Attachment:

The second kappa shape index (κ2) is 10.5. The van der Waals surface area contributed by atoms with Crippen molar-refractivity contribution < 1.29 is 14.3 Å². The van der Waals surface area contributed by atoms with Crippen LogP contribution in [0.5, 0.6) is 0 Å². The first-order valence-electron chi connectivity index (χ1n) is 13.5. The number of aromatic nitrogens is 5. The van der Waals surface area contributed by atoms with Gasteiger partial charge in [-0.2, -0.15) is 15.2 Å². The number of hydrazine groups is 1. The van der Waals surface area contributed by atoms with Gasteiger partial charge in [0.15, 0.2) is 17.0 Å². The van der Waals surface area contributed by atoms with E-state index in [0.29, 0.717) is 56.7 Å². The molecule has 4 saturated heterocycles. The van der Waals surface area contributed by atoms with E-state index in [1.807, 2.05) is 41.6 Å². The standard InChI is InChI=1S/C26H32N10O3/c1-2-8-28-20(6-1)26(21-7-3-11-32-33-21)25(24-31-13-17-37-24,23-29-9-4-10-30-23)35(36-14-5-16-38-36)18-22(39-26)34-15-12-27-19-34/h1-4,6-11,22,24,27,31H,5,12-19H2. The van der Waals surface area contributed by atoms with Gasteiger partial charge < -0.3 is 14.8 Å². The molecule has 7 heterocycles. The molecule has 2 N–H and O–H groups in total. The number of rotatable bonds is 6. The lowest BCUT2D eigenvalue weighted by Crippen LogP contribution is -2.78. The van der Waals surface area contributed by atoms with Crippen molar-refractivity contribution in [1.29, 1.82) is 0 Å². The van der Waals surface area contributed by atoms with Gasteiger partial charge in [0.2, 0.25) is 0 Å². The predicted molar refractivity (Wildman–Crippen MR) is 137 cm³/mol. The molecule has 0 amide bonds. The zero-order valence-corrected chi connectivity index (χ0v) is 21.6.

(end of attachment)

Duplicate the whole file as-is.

The second kappa shape index (κ2) is 10.5. The van der Waals surface area contributed by atoms with Crippen molar-refractivity contribution < 1.29 is 14.3 Å². The van der Waals surface area contributed by atoms with Crippen LogP contribution in [0.5, 0.6) is 0 Å². The first-order valence-electron chi connectivity index (χ1n) is 13.5. The number of aromatic nitrogens is 5. The van der Waals surface area contributed by atoms with Gasteiger partial charge in [-0.2, -0.15) is 15.2 Å². The number of hydrazine groups is 1. The van der Waals surface area contributed by atoms with Gasteiger partial charge in [0.15, 0.2) is 17.0 Å². The van der Waals surface area contributed by atoms with E-state index in [0.29, 0.717) is 56.7 Å². The molecule has 4 saturated heterocycles. The van der Waals surface area contributed by atoms with E-state index in [1.807, 2.05) is 41.6 Å². The standard InChI is InChI=1S/C26H32N10O3/c1-2-8-28-20(6-1)26(21-7-3-11-32-33-21)25(24-31-13-17-37-24,23-29-9-4-10-30-23)35(36-14-5-16-38-36)18-22(39-26)34-15-12-27-19-34/h1-4,6-11,22,24,27,31H,5,12-19H2. The van der Waals surface area contributed by atoms with Gasteiger partial charge < -0.3 is 14.8 Å². The molecule has 7 heterocycles. The molecule has 2 N–H and O–H groups in total. The number of rotatable bonds is 6. The lowest BCUT2D eigenvalue weighted by Crippen LogP contribution is -2.78. The van der Waals surface area contributed by atoms with Crippen molar-refractivity contribution in [1.29, 1.82) is 0 Å². The van der Waals surface area contributed by atoms with Gasteiger partial charge in [0.2, 0.25) is 0 Å². The predicted molar refractivity (Wildman–Crippen MR) is 137 cm³/mol. The molecule has 0 amide bonds. The zero-order valence-corrected chi connectivity index (χ0v) is 21.6.